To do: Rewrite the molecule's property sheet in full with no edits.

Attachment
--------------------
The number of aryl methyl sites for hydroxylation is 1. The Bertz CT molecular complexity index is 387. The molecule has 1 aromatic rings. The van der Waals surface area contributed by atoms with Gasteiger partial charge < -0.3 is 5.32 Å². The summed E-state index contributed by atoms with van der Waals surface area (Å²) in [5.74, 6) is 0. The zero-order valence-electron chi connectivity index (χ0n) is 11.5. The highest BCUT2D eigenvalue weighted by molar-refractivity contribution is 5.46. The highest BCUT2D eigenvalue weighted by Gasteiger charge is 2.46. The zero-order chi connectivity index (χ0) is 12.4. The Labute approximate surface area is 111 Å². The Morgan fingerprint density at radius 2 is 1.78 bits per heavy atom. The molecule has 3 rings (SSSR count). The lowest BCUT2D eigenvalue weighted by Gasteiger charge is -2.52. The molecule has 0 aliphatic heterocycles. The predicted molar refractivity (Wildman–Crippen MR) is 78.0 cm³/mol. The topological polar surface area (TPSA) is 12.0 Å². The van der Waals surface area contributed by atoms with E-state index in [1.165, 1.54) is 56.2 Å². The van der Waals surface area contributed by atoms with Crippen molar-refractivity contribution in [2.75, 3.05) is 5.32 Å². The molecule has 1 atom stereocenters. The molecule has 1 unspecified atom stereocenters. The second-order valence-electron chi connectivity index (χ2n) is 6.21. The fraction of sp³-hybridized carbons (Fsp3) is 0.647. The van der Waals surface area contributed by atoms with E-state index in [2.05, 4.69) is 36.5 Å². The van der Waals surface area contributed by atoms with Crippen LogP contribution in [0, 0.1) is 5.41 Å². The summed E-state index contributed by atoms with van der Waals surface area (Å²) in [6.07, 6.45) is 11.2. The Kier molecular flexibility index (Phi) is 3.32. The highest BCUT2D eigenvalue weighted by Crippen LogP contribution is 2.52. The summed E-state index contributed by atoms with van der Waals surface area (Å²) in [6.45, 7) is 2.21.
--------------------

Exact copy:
The number of aryl methyl sites for hydroxylation is 1. The Bertz CT molecular complexity index is 387. The molecule has 1 aromatic rings. The van der Waals surface area contributed by atoms with Gasteiger partial charge < -0.3 is 5.32 Å². The summed E-state index contributed by atoms with van der Waals surface area (Å²) in [5.74, 6) is 0. The zero-order valence-electron chi connectivity index (χ0n) is 11.5. The highest BCUT2D eigenvalue weighted by molar-refractivity contribution is 5.46. The highest BCUT2D eigenvalue weighted by Gasteiger charge is 2.46. The zero-order chi connectivity index (χ0) is 12.4. The Labute approximate surface area is 111 Å². The Morgan fingerprint density at radius 2 is 1.78 bits per heavy atom. The molecule has 3 rings (SSSR count). The lowest BCUT2D eigenvalue weighted by Gasteiger charge is -2.52. The molecule has 0 aliphatic heterocycles. The predicted molar refractivity (Wildman–Crippen MR) is 78.0 cm³/mol. The topological polar surface area (TPSA) is 12.0 Å². The van der Waals surface area contributed by atoms with E-state index in [1.165, 1.54) is 56.2 Å². The van der Waals surface area contributed by atoms with Crippen molar-refractivity contribution in [2.75, 3.05) is 5.32 Å². The molecule has 1 atom stereocenters. The molecule has 1 unspecified atom stereocenters. The second-order valence-electron chi connectivity index (χ2n) is 6.21. The fraction of sp³-hybridized carbons (Fsp3) is 0.647. The van der Waals surface area contributed by atoms with E-state index in [2.05, 4.69) is 36.5 Å². The van der Waals surface area contributed by atoms with Crippen LogP contribution in [0, 0.1) is 5.41 Å². The summed E-state index contributed by atoms with van der Waals surface area (Å²) in [6.07, 6.45) is 11.2. The Kier molecular flexibility index (Phi) is 3.32. The highest BCUT2D eigenvalue weighted by Crippen LogP contribution is 2.52. The summed E-state index contributed by atoms with van der Waals surface area (Å²) in [6.45, 7) is 2.21.